So a common theme in my life right now has been Christian history. Mel wrote a great blog (and included a video link) called “Why we need to properly understand Christian history.” Colorstorm continues this theme with a more philosophical tone, addressing an atheist’s accusation in a post called, “This is a joke right?” Nightwind77 added to the discussion with an intelligent take called, “An interesting question from the Lion’s Den”
This conversation is important to me for two reasons. First of all, I spoke to 3 young people, (Ha! Or rather I passively received their angry words) regarding the horrors of Christianity. We Crusaders allegedly slaughtered the Indians, enslaved black folks, burned people at the stake just last week, and are ten times worse then radical Muslim terrorists. Not only must Christians be pushed out and kept out, said young church historians want nothing to do with Jesus or His church. Sadly, they don’t seem near as well equipped to avoid the other temptations like, meth, heroin, porn, violence, anxiety, depression, and suicide.
So this conversation is important to me because young people especially, (although there are some older ones) often have a distorted perception of history, one often entwined with politics, sound bytes, and academic propaganda. Their questions are valid, their concerns are real, this discussion needs to happen, but to be unable to have some agreed upon history, to be unwilling to look at history objectively, creates a huge communication wall.
I am often just a listener, just a passive recipient of these words, because honestly I have no idea what to do with proclamations about how Hitler, allegedly a Christian, went and invaded Israel back in the 1950’s. Sweetheart, Jesus loves you. Please don’t believe everything you think.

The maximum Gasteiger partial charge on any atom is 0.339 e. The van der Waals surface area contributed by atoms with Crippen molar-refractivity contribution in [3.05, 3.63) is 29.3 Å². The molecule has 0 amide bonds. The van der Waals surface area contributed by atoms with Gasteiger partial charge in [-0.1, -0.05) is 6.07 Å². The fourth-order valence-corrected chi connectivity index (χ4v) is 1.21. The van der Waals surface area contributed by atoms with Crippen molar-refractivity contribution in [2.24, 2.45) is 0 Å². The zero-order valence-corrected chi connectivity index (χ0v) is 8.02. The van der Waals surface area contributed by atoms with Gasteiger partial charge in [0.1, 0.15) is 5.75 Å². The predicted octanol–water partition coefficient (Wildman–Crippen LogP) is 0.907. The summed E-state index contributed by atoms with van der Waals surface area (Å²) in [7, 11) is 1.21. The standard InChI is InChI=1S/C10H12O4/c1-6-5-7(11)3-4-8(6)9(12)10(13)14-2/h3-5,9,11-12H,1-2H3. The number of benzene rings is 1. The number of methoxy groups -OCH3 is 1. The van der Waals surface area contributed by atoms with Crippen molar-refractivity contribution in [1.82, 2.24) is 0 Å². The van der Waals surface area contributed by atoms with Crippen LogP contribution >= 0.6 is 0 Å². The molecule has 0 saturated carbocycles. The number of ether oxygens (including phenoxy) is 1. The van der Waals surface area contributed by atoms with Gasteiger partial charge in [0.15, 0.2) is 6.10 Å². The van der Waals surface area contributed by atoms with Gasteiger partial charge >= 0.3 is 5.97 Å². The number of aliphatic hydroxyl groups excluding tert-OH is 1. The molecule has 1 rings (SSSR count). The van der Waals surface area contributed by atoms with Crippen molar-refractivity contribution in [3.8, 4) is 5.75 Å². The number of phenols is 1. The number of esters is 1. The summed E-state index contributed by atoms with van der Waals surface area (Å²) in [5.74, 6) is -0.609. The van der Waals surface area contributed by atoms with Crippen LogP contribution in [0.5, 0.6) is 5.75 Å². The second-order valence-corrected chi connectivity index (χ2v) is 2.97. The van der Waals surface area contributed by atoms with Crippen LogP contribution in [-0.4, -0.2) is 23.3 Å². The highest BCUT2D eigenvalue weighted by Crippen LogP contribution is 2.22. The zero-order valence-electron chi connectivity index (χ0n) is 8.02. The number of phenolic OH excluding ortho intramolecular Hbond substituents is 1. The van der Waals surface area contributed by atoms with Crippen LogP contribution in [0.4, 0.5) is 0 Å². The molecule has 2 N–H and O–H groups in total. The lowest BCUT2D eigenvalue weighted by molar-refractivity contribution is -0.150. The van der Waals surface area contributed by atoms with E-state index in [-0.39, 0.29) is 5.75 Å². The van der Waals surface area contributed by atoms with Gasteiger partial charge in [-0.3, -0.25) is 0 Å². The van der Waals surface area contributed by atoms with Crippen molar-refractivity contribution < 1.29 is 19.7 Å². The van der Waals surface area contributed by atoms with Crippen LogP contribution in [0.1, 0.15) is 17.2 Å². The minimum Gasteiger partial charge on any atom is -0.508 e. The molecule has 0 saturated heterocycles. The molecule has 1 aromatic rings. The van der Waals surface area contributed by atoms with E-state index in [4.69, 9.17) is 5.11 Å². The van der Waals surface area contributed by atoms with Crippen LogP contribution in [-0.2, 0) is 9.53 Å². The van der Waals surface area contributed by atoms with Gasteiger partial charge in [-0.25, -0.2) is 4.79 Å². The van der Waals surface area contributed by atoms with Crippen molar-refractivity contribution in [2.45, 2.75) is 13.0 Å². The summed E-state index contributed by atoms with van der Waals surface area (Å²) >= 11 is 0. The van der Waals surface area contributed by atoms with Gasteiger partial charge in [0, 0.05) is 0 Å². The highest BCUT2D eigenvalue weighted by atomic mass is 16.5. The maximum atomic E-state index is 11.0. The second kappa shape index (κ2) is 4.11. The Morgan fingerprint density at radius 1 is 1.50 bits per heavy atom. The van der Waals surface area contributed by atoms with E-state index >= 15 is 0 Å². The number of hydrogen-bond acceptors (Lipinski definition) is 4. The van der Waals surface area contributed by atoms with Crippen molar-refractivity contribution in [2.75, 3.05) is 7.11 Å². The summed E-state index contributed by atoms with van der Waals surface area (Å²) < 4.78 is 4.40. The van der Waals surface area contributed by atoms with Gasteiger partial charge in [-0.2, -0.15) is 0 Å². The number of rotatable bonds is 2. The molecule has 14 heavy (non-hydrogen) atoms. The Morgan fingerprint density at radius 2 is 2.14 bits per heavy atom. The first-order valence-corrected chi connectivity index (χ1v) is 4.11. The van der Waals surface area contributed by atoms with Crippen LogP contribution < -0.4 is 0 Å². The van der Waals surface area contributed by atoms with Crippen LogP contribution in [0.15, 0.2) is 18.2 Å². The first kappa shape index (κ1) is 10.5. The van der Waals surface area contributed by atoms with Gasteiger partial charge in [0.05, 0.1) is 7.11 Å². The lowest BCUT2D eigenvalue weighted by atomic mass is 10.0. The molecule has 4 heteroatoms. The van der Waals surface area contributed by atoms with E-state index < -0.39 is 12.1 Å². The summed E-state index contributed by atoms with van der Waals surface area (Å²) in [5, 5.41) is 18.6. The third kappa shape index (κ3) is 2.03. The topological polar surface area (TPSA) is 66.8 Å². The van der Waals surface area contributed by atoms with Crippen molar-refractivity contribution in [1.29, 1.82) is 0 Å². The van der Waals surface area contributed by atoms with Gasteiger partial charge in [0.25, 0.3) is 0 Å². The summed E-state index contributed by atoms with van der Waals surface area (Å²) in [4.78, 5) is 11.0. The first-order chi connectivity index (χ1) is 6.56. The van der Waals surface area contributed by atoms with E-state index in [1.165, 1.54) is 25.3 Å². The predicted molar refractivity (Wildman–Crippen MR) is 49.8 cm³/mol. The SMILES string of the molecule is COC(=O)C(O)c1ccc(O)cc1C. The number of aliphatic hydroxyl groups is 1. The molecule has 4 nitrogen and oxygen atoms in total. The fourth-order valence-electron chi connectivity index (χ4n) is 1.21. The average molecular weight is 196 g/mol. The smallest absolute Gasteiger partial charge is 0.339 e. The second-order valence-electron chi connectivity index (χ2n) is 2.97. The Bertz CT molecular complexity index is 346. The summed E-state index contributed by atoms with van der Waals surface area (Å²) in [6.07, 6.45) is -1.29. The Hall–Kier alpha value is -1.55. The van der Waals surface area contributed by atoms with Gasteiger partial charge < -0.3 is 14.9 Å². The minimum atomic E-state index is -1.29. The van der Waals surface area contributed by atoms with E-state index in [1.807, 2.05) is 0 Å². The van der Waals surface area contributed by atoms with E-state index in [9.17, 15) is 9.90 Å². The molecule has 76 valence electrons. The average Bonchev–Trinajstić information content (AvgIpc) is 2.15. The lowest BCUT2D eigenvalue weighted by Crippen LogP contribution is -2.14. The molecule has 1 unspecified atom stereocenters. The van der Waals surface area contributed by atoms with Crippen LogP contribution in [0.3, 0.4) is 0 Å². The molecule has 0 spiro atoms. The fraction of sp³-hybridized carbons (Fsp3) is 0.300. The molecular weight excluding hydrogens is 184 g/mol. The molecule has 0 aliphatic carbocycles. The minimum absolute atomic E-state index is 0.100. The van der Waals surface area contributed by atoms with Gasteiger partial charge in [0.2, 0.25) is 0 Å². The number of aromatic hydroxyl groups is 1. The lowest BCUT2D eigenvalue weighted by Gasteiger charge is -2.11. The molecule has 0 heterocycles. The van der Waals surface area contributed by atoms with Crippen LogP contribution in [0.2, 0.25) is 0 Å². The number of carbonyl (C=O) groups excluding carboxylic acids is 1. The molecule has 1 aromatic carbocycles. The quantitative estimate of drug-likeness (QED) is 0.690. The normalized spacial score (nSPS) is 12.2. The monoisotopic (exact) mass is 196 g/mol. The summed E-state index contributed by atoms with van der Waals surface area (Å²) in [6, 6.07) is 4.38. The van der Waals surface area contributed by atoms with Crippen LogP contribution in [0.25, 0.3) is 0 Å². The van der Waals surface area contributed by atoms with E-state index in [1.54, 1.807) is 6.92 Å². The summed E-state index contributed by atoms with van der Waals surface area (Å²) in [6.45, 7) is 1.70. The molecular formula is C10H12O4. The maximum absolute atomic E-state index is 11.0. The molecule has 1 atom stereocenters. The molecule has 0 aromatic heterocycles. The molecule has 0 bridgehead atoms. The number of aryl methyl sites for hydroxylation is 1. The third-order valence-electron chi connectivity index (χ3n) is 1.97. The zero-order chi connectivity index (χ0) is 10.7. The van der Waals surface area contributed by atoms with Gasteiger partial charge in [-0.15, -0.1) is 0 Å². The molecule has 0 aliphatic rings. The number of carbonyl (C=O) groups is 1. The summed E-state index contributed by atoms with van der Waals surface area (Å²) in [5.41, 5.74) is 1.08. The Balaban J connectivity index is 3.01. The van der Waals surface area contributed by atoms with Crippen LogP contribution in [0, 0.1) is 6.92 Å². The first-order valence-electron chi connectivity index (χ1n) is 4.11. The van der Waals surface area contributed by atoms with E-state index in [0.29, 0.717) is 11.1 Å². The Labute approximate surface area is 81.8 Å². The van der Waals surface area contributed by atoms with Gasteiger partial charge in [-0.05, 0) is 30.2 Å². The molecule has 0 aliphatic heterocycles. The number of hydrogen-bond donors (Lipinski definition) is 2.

But my second interest in this conversation is much more ethereal, much more spiritual. The stories we tell ourselves really matter, whether they are the myths and legends we share with others about who we are as a people, or the individual stories we tell about ourselves. The stories we tell of our own selves shape who we are, both past, present, and future.
We can learn from anybody, even fools, or perhaps especially from fools, which brings me full circle back to Ark’s question, “Can a biblical historian be thoroughly objective as a Christian and retain their integrity?” Yes, because history is not a linear, cut and dry, list of dates, rulers, and geography. History is so much more than an furniture assembly instruction sheet from IKEA. The bible is not simply a list of historical facts, it is art, poetry, music, love songs, and culture. History without cultural context is misunderstood history.
Recently we dedicated a piece of art in our town to “celebrate friendship” between us and a local tribe of long ago. Me being jaded by cynicism, plagued by what is often unseen by others, could not help by notice that “celebrating friendship ” was erected not 50 feet from where “operation eradicating the vermin” once took place. The village we pretend to now celebrate as part of our happy history together was once burned to the ground by government order. Isn’t it just sweet how we can all get along progressively and incorporate our historical diversity? Now that y’all are dead, let’s be friends….
We people as individuals have the power to write our own stories, to some extent perhaps even to write the stories of our past, of our ancestors. As the saying goes, history is always written by the victors, right? Is my version of history, the real one, the one of a torched native village that was in the way of progress more valid then the current one where we celebrate the beauty and art of our Native heritage??
A bit funny, I myself have spent many years wrestling extensively with Ark’s question, “Can a biblical historian be thoroughly objective as a Christian and retain their integrity,” and eventually come to the conclusion that that yes, yes we can be thoroughly objective just so long as we remember the concept of human depravity, the idea that there is no sin, no horror under the sun that has not already been done. The bad guys in every story are not “those guys,” they are actually us.
They are us. That is a harsh truth to confront, but it is true. Evil is a very banal thing, often rendering itself completely invisible, cleverly disguised as normal, ordinary, acceptable, just the way we do things here….
Ark, as well as my young church historians, all live in a world where they falsely believe they can just separate themselves from the darkness this world has to offer, and from the darkness within themselves, too. They falsely believe the warning signs are simple, easy, as if to rational lies, to declare, no more Christians, no more evil. Imagine there’s no heaven, above you only sky…..